The Parallel Programming Challenge
Parallel programming is fast becoming a necessity in order to make the most of multicore processors. For many reasons, including power consumption and memory bandwidth, modern processors have largely stagnant clock rates; CPU manufacturers have instead begun to include multiple processor cores on a single chip while maintaining or even decreasing the clock frequency. So instead of relying on clock rate increases to automatically speed up applications, you must now design applications to run on multicore processors. In the future, if you do not take the time to optimize applications for multicore processors, you may see decreases in performance.
To address this challenge, many tools have evolved to help you create code that can take advantage of multicore processors. You can manually assign pieces of code to threads, which many OSs can then spread across different processor cores. However, managing these threads can be time-consuming and difficult. Furthermore, various languages and APIs abstract some of the work associated with threads, but they still require that you specify exactly what operations can run in parallel.
Figure 1. CPU clock rates have stopped increasing and multicore processors are the performance growth area now.
Automatically Taking Advantage of Multicore Processors
Programming in LabVIEW involves creating graphical code (G) that resembles a flowchart, which is significantly different than programming in traditional sequential languages. This is known as dataflow programming. Instead of writing a sequence of commands that execute one-by-one, LabVIEW programs contain variables and operations that connect one variable to the next – the LabVIEW compiler automatically determines the order of commands to execute to produce correct results. This also means that, with LabVIEW, when two parallel sections of code are independent of each other, they can run at the same time on different cores of a multicore processor.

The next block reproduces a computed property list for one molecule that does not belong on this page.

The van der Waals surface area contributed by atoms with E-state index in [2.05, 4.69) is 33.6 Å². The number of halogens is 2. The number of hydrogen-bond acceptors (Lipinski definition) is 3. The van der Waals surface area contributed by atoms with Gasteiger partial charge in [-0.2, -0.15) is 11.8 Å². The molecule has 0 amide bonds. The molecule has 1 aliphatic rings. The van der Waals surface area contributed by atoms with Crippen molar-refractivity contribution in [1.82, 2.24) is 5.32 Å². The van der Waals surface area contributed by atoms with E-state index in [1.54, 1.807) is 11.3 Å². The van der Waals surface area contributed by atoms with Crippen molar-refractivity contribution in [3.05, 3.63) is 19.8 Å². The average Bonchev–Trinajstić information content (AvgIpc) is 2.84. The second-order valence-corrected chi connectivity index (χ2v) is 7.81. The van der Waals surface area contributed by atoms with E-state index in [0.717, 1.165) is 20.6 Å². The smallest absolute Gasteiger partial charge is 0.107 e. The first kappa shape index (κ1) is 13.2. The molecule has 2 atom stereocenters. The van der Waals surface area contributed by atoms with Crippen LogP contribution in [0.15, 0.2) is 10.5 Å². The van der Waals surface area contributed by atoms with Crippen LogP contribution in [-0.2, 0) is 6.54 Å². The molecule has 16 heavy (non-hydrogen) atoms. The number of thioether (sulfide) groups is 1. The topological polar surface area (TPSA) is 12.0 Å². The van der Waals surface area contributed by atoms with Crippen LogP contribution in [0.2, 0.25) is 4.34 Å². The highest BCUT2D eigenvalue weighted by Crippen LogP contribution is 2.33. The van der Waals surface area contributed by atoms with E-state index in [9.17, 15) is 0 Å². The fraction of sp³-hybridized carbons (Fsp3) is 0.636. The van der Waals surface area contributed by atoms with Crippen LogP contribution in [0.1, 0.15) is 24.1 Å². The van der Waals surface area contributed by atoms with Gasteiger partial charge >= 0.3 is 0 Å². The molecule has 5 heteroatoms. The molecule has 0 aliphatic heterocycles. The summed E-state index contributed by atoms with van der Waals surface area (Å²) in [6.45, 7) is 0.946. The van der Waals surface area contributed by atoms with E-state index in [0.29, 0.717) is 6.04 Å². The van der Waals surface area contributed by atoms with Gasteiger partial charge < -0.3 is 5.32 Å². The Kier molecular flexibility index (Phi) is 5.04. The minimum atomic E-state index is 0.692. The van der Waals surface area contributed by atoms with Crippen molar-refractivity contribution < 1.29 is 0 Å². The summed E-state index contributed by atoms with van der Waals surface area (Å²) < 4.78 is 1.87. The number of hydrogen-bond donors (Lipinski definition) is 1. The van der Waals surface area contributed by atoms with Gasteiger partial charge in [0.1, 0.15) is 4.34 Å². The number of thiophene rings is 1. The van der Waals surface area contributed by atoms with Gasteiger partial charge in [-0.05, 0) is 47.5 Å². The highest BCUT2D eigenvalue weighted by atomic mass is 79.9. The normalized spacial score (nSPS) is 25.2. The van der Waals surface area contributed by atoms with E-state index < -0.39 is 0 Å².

To visualize this, consider the simple arithmetic program shown in Figure 2. LabVIEW can recognize that both the multiply and add functions and the subtract function can execute at the same time; they do not depend on each other to execute.
Figure 2. Independent code paths can execute simultaneously.
The LabVIEW compiler identifies many different pieces of parallel code on the block diagram and maps those pieces onto a fixed number of threads during run time. This prevents you from having to manually handle thread details while avoiding creating too many threads, which can hurt performance.
Manual Thread Creation
The ability of LabVIEW to automatically handle threads and take advantage of multicore processors does not mean that you lose control over doing this if needed. For example, you may want to isolate a specific task such as emergency condition monitoring in a dedicated, high-priority thread. LabVIEW timed structures, including the Timed Loop, each create a single thread that the code inside of the structure runs in, and can be targeted to a specific processor core by setting a processor affinity option either during development or at runtime. With LabVIEW, you focus on the problem you are trying to solve rather than spending time mapping code to multicore processors, without giving up access to low-level control when you need it.
Intuitively Visualizing Parallel Code
LabVIEW has another important advantage for making use of multicore CPUs: intuitive graphical representation of parallel code. While you can use traditional sequential languages to create parallel programs, keeping track of parallel operations can be an imposing challenge. Furthermore, because developers often work together to create large applications, decoding parallel code that you did not write can be even more difficult than decoding your own.